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  • Writer's pictureReal Estate Today - New Zealand

Why Some Real Estate Agents are Thriving Right Now, Despite the Tough Market


There are two big differences between the real estate professionals who are doing it tough right now and those who are thriving, according to One Agency founder and CEO Paul Davies.“I know a lot of principals and agents are doing it tough right now.


But I also know, from speaking to One Agency licensees across New Zealand, that some are thriving. The two big differences are that their businesses are lean and their minds are sharp,” he said.


Mr Davies said that, on the business side of things, successful principals and agents regularly review expenses. They also look for lower-cost ways to achieve the same outcomes.


“For example, they’re renting premises in secondary locations rather than main streets, cancelling subscriptions they’re not using, outsourcing jobs rather than hiring staff to do them in-house, refinancing to lower-rate loans and switching from high-commission franchise groups to no-commission groups like One Agency,” he said.


In terms of mindset, Mr Davies has noticed that successful real estate professionals tend to be level-headed.


“They stay calm, no matter what the market and economy are doing. As a result, they make clever decisions,” he said.


Mr Davies urged principals and agents who are struggling right now to take action immediately, to stop smaller problems growing into larger ones.


“In an emergency, businesses often cut staff because that’s the fastest way to reduce costs. Unfortunately, it’s also the fastest way to reduce revenue, and so should be avoided if possible. If you make smaller cost savings today, you hopefully won’t need to make larger ones tomorrow,” he said.


Mr Davies also noted that when you’re in a desperate position, it becomes harder to win business, because it shows through in your body language during listing presentations. Furthermore, as your financial position deteriorates, so does your mental health.


“I’ve been in real estate for more than five decades, and have experienced a dizzying array of highs and lows during that time. But I’ve managed to survive – even though, at times, I’ve been close to the edge,” he said.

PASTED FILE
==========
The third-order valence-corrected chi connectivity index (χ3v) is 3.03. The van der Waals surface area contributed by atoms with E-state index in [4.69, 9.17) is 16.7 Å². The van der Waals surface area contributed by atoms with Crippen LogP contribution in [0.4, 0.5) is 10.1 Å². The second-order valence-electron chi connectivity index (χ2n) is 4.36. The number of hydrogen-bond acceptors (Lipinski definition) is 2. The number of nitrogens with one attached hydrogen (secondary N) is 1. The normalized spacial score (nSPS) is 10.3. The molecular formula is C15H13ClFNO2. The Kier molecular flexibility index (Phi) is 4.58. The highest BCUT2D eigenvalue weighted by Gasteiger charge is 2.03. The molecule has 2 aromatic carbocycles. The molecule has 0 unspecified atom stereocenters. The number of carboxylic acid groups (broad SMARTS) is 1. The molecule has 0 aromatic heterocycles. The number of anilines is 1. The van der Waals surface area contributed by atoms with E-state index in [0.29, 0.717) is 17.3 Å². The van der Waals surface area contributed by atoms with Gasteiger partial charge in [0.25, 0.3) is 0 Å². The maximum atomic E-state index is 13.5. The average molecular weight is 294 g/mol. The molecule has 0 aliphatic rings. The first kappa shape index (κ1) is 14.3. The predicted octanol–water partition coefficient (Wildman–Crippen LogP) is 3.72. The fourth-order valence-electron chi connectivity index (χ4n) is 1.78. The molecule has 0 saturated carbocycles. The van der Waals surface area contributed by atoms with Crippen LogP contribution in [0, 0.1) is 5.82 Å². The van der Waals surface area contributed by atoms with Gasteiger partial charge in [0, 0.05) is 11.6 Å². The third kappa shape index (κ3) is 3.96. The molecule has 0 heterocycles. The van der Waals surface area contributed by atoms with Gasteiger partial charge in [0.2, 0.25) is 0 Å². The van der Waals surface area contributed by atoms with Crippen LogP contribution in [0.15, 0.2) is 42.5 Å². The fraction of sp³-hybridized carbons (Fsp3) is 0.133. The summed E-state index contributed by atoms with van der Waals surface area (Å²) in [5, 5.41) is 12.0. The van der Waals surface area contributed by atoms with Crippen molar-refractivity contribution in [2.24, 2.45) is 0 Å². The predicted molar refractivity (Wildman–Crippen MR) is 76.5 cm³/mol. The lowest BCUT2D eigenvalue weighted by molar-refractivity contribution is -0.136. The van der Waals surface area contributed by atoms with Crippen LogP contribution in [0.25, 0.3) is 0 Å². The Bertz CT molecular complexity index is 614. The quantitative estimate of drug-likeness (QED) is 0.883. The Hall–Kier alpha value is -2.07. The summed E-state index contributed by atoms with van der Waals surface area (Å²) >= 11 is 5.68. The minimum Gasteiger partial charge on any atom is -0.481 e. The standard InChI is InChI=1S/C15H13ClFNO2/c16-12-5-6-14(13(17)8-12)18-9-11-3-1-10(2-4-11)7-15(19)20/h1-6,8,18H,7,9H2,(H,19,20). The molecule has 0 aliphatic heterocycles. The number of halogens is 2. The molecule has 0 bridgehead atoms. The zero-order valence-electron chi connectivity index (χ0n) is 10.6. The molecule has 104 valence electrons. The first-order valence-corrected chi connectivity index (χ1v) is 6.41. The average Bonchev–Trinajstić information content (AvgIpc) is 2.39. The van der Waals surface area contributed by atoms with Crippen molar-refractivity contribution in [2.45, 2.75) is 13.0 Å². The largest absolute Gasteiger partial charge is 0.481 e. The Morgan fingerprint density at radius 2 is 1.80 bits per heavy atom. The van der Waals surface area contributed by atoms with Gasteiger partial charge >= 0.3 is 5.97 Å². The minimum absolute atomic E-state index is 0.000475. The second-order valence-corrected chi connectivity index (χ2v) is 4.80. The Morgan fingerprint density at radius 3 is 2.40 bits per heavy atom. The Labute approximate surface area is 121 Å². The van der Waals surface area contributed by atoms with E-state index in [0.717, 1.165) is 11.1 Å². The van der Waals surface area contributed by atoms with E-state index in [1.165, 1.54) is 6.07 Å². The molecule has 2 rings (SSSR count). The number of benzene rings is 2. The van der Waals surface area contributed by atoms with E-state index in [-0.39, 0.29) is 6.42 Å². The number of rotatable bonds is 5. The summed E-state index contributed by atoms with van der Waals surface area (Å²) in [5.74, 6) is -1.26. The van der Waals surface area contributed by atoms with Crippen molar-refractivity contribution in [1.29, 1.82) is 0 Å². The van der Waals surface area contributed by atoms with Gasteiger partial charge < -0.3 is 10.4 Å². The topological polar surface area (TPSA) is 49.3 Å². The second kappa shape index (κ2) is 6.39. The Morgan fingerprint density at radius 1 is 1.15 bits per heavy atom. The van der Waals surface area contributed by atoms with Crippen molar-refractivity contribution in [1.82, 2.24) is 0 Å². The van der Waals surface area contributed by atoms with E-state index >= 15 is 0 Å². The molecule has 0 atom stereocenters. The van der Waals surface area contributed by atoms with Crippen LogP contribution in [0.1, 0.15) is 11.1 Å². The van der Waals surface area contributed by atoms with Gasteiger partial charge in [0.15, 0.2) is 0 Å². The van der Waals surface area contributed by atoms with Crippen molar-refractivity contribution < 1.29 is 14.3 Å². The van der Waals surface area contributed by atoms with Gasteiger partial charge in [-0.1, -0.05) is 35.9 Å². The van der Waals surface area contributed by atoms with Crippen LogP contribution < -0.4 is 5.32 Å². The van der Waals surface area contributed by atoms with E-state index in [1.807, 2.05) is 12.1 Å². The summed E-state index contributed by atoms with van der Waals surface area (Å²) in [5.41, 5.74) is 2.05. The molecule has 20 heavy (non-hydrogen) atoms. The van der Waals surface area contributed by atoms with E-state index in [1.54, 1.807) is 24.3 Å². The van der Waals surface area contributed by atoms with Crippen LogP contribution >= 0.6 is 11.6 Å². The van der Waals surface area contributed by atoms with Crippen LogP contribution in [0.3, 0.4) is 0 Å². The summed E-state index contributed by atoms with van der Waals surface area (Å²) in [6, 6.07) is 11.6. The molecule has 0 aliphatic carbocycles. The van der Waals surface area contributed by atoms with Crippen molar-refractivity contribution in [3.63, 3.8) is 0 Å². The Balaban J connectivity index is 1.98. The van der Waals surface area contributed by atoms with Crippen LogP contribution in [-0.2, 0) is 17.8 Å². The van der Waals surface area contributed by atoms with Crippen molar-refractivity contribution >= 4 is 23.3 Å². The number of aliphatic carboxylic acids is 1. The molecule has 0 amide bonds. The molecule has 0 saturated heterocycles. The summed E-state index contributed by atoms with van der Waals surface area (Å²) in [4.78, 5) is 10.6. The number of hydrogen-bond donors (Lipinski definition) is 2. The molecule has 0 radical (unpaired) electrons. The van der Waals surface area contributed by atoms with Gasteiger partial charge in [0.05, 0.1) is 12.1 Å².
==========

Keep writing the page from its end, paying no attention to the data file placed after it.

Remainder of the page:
“That’s taught me the value of running a lean business, planning for the long-term and staying level-headed. If you’re doing it tough at the moment, I’d urge you to take action now, both to improve your current situation and to stop this problem recurring in the future.”


Focusing on the real estate fundamentals


Barry Rolton and Nicole Weber, from One Agency Your Place in Canterbury, are agent's doing well right now, with their current revenue exceeding that from 12 months ago. Mr Rolton pointed to three reasons for their consistent results.


First, their business has built a reputation over the years for being honest and putting clients first. “That generates strong testimonials and regular referrals, which helps you during weaker markets,” he said.


Second, Mr Rolton has worked hard at his scripts and dialogue throughout his 13-year career. “In this kind of market, order-takers don’t survive; you need to be able to sell the features of a home to buyers. At the same time, you need to be able to have hard conversations with vendors, because if you can’t convince them to price their home correctly and invest in marketing, you’ll struggle to attract buyers,” he said.


Third, after trying every sales strategy over the years, he’s learned the ‘price by negotiation over X’ strategy tends to work best. “You get honest feedback from buyers – not so much in terms of what they say, but how many people you get through the door. If we don’t attract anyone, we know our pricing is off.


Or if we do get lots of groups but we don’t get any offers, we know buyers see value in the area but not the specific home. The way you fix both problems is with a price adjustment,” he said.

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